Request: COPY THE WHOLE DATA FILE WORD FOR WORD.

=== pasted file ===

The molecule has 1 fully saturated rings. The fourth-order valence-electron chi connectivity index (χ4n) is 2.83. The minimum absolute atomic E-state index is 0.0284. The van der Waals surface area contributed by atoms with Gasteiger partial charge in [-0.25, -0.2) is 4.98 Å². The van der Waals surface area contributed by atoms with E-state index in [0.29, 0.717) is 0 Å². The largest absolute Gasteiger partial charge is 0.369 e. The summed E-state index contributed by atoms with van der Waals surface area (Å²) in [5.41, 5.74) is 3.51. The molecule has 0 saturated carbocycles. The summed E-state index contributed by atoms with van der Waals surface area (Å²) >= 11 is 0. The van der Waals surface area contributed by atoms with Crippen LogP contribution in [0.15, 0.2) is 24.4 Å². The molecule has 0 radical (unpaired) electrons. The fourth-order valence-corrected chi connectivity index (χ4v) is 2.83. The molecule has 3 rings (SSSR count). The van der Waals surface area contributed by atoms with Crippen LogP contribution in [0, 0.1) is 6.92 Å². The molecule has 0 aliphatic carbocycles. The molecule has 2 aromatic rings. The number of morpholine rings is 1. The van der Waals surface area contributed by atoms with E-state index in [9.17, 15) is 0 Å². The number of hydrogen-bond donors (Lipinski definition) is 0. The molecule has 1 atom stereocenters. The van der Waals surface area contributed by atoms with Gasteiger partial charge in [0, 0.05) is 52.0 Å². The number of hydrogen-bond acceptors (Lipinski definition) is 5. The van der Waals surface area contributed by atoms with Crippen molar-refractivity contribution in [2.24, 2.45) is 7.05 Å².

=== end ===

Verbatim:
The molecule has 1 fully saturated rings. The fourth-order valence-electron chi connectivity index (χ4n) is 2.83. The minimum absolute atomic E-state index is 0.0284. The van der Waals surface area contributed by atoms with Gasteiger partial charge in [-0.25, -0.2) is 4.98 Å². The van der Waals surface area contributed by atoms with E-state index in [0.29, 0.717) is 0 Å². The largest absolute Gasteiger partial charge is 0.369 e. The summed E-state index contributed by atoms with van der Waals surface area (Å²) in [5.41, 5.74) is 3.51. The molecule has 0 saturated carbocycles. The summed E-state index contributed by atoms with van der Waals surface area (Å²) >= 11 is 0. The van der Waals surface area contributed by atoms with Crippen LogP contribution in [0.15, 0.2) is 24.4 Å². The molecule has 0 radical (unpaired) electrons. The fourth-order valence-corrected chi connectivity index (χ4v) is 2.83. The molecule has 3 rings (SSSR count). The van der Waals surface area contributed by atoms with Crippen LogP contribution in [0, 0.1) is 6.92 Å². The molecule has 0 aliphatic carbocycles. The molecule has 2 aromatic rings. The number of morpholine rings is 1. The van der Waals surface area contributed by atoms with E-state index in [9.17, 15) is 0 Å². The number of hydrogen-bond donors (Lipinski definition) is 0. The molecule has 1 atom stereocenters. The van der Waals surface area contributed by atoms with Gasteiger partial charge in [0, 0.05) is 52.0 Å². The number of hydrogen-bond acceptors (Lipinski definition) is 5. The van der Waals surface area contributed by atoms with Crippen molar-refractivity contribution in [2.24, 2.45) is 7.05 Å².